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Phillies top Dodgers, Brewers in Week 1 list


The first installment of the Yahoo Sports MLB Power Rankings of 2019 falls on April Fools’ Day. And while trying to sort out the best and worst baseball teams less than a week into the season may feel like a fools’ errand, I can assure you this was an earnest exercise.

As it will be each Monday during the regular season.

Some things here might look foolish in a couple of months — ahem, Padres and Mariners — but I’m really trying to weigh early returns with long-term expectations. I don’t care so much about two bad teams splitting a series (which we saw) as I do about a team we thought wasn’t great putting a whooping on a really good team (which we also saw).

[It’s still not too late to join or create a 2019 Yahoo Fantasy Baseball league]

All that being said, our No. 1 team this week shouldn’t surprise you at all. And that’s no foolin’.

Phillies’ Bryce Harper is greeted by teammate Maikel Franco after hitting a home run against the Braves at Citizens Bank Park on Sunday. (Getty Images)

1. Philadelphia Phillies (3-0): The Phillies have done everything to deserve the No. 1 spot in Week 1. They haven’t lost, so let’s start there. Three wins against the defending NL East champs too. Bryce Harper has homered twice, but the whole lineup has hit, which is more encouraging. The pitching hasn’t been lights out, but it’s definitely been good enough. If this is who the Phillies are, look out.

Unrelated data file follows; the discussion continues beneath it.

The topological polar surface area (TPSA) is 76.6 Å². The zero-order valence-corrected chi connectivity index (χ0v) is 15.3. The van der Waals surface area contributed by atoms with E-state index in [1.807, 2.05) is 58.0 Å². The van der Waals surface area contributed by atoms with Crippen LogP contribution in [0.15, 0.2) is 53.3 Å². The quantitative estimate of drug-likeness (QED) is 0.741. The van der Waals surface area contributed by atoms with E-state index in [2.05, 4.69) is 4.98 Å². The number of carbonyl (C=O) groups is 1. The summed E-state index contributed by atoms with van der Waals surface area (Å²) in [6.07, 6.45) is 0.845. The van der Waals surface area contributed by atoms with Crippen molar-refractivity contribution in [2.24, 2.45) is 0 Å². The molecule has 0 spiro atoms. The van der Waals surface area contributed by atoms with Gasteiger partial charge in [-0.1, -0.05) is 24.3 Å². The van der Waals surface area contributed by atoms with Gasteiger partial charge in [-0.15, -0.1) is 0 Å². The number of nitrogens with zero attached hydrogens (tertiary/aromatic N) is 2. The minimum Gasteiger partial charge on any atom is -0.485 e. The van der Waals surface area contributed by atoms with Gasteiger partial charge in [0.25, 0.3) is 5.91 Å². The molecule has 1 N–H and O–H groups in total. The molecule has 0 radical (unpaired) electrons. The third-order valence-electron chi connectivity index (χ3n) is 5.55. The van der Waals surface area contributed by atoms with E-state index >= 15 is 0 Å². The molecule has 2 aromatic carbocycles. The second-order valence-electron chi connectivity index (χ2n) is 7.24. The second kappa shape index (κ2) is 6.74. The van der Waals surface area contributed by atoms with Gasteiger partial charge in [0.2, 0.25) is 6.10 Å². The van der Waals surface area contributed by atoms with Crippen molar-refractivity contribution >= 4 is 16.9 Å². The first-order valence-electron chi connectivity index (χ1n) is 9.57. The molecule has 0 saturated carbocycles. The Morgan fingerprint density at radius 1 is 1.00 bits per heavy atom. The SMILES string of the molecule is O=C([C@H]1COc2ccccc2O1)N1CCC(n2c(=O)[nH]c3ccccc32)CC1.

2. Los Angeles Dodgers (3-1): Look out for the Dodgers too. They’ve scored 42 runs in four games. You don’t need to be very good at math to know that’s a good average. Their run differential is +20. Their starting pitching hasn’t been amazing — Walker Buehler lasted only three innings Sunday — but when you’re hitting like that, it doesn’t really matter.

3. Milwaukee Brewers (3-1): How about Christian Yelich? The reigning NL MVP has homered in each game this season and had a walk-off double Sunday as the Brewers took three of four from a good-looking Cardinals team. I had some pitching concerns about the Brewers, but so far Yelich is doing everything in his power to put all the attention on himself, in the best way possible.